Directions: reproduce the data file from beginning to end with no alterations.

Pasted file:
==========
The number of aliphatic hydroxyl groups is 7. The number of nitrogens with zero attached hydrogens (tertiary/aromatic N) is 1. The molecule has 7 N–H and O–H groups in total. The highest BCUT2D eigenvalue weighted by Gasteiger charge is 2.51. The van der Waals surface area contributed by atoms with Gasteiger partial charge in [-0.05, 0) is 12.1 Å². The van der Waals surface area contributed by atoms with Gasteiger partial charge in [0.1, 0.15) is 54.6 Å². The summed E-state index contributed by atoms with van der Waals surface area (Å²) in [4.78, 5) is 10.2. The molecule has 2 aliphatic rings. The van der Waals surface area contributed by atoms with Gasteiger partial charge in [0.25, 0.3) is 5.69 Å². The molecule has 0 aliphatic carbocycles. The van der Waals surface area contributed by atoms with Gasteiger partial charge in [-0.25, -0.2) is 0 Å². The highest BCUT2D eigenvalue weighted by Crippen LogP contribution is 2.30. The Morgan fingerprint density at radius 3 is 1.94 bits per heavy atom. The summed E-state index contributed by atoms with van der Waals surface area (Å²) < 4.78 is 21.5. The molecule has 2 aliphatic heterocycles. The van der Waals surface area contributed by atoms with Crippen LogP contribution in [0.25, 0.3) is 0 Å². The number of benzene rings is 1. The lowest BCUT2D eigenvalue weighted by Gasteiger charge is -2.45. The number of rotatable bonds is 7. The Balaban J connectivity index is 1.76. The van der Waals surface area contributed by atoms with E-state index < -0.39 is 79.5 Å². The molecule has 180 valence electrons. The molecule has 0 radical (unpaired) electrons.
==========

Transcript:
The number of aliphatic hydroxyl groups is 7. The number of nitrogens with zero attached hydrogens (tertiary/aromatic N) is 1. The molecule has 7 N–H and O–H groups in total. The highest BCUT2D eigenvalue weighted by Gasteiger charge is 2.51. The van der Waals surface area contributed by atoms with Gasteiger partial charge in [-0.05, 0) is 12.1 Å². The van der Waals surface area contributed by atoms with Gasteiger partial charge in [0.1, 0.15) is 54.6 Å². The summed E-state index contributed by atoms with van der Waals surface area (Å²) in [4.78, 5) is 10.2. The molecule has 2 aliphatic rings. The van der Waals surface area contributed by atoms with Gasteiger partial charge in [0.25, 0.3) is 5.69 Å². The molecule has 0 aliphatic carbocycles. The van der Waals surface area contributed by atoms with Gasteiger partial charge in [-0.25, -0.2) is 0 Å². The highest BCUT2D eigenvalue weighted by Crippen LogP contribution is 2.30. The Morgan fingerprint density at radius 3 is 1.94 bits per heavy atom. The summed E-state index contributed by atoms with van der Waals surface area (Å²) < 4.78 is 21.5. The molecule has 2 aliphatic heterocycles. The van der Waals surface area contributed by atoms with Crippen LogP contribution in [0.25, 0.3) is 0 Å². The number of benzene rings is 1. The lowest BCUT2D eigenvalue weighted by Gasteiger charge is -2.45. The number of rotatable bonds is 7. The Balaban J connectivity index is 1.76. The van der Waals surface area contributed by atoms with E-state index < -0.39 is 79.5 Å². The molecule has 180 valence electrons. The molecule has 0 radical (unpaired) electrons.